The Wall Street Journal reports today that Donald Trump isn’t really interested in removing trade barriers. Quite the contrary:
The underlying principle, as Mr. Trump himself said in unveiling the North American accord this week, is that trade partners should consider it “a privilege for them to do business with us.” Access to the U.S. market will become increasingly contingent on countries adopting American rules and standards, from intellectual property protections to higher wages.
Now, this is nothing new even though Trump probably doesn’t know it. US presidents have pushed other countries for years to adopt American rules on IP, financial access, and other services that benefit American corporations. It’s just standard trade treaty negotiation, and all of this stuff was part of the TPP that Trump tossed out when he became president.
But then the Journal mentions one other thing. Trump apparently included several clauses in the new USMCA that don’t really have much effect on either Canada or Mexico, but are included as a sort of template for future agreements he hopes to negotiate:
The U.S.-Mexico-Canada deal could complicate Britain’s emerging strategy for crafting its own independent commercial diplomacy once it breaks from the EU. Britain hopes to achieve separate free-trade pacts with both the U.S. and China.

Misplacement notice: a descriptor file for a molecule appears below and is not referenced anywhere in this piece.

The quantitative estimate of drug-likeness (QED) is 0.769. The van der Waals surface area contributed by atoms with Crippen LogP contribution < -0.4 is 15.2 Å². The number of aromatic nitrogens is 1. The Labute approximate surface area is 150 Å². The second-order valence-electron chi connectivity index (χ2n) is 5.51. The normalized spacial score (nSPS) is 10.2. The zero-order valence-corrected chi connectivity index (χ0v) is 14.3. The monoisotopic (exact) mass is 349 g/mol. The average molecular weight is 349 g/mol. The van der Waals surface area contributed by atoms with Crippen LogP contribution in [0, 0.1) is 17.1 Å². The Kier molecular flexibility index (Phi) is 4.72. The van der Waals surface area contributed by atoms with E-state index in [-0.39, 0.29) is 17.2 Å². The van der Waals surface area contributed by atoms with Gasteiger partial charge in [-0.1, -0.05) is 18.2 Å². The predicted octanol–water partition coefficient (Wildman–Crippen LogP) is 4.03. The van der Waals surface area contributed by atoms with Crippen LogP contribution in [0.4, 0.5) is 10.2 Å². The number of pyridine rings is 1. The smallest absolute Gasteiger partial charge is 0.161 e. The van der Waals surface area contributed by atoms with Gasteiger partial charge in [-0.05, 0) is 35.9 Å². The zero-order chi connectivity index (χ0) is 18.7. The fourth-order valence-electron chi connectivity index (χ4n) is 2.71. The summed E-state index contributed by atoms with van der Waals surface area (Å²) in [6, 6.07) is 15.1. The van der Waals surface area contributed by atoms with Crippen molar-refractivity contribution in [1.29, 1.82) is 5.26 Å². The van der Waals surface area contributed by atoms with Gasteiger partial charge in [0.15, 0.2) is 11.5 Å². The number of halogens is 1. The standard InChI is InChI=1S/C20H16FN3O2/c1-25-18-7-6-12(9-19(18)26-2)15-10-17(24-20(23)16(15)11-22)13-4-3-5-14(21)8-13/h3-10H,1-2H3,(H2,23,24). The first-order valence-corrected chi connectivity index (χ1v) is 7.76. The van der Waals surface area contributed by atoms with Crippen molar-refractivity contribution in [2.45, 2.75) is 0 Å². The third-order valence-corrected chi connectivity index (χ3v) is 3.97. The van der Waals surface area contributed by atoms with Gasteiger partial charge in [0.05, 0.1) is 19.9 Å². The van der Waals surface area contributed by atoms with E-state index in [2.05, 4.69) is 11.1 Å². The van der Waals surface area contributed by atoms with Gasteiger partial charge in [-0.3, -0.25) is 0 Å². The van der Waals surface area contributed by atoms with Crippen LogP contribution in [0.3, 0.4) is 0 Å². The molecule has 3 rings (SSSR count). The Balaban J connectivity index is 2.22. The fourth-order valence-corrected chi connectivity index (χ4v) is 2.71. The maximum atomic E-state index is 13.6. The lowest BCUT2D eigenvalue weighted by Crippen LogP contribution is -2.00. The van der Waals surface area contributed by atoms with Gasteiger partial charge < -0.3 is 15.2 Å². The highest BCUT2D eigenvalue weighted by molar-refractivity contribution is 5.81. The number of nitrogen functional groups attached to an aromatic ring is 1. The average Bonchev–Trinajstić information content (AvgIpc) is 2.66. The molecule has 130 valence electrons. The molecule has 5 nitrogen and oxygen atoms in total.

But the Trump administration seeks to add clauses in future deals that allow the U.S. to withdraw if a trade partner forges a separate deal with a “nonmarket economy”—a clear reference to China. That could force Britain to choose between Washington and Beijing.
So…if you negotiate a trade deal with China, you can’t also negotiate one with the US? Is that as crazy as it sounds? Can some experts weigh in? And even if it’s not totally crazy, how dangerous is it? If they were genuinely forced to choose, how many countries would choose the US over China? I’m not so sure. As near as I can tell, Trump’s idea of brilliant negotiating is to threaten 25 percent tariffs on everything if you don’t cut a deal with him, but that’s nowhere near as clever as he seems to think. And if that leverage is mostly a mirage, there are lots of countries that would probably prefer a trade agreement with China to one with Trump’s America. In fact, threatening to do a deal with China might provide them with leverage over Trump.
Anyway, the whole thing sounds pretty laughable. It also sounds very Trumpish. But I repeat myself.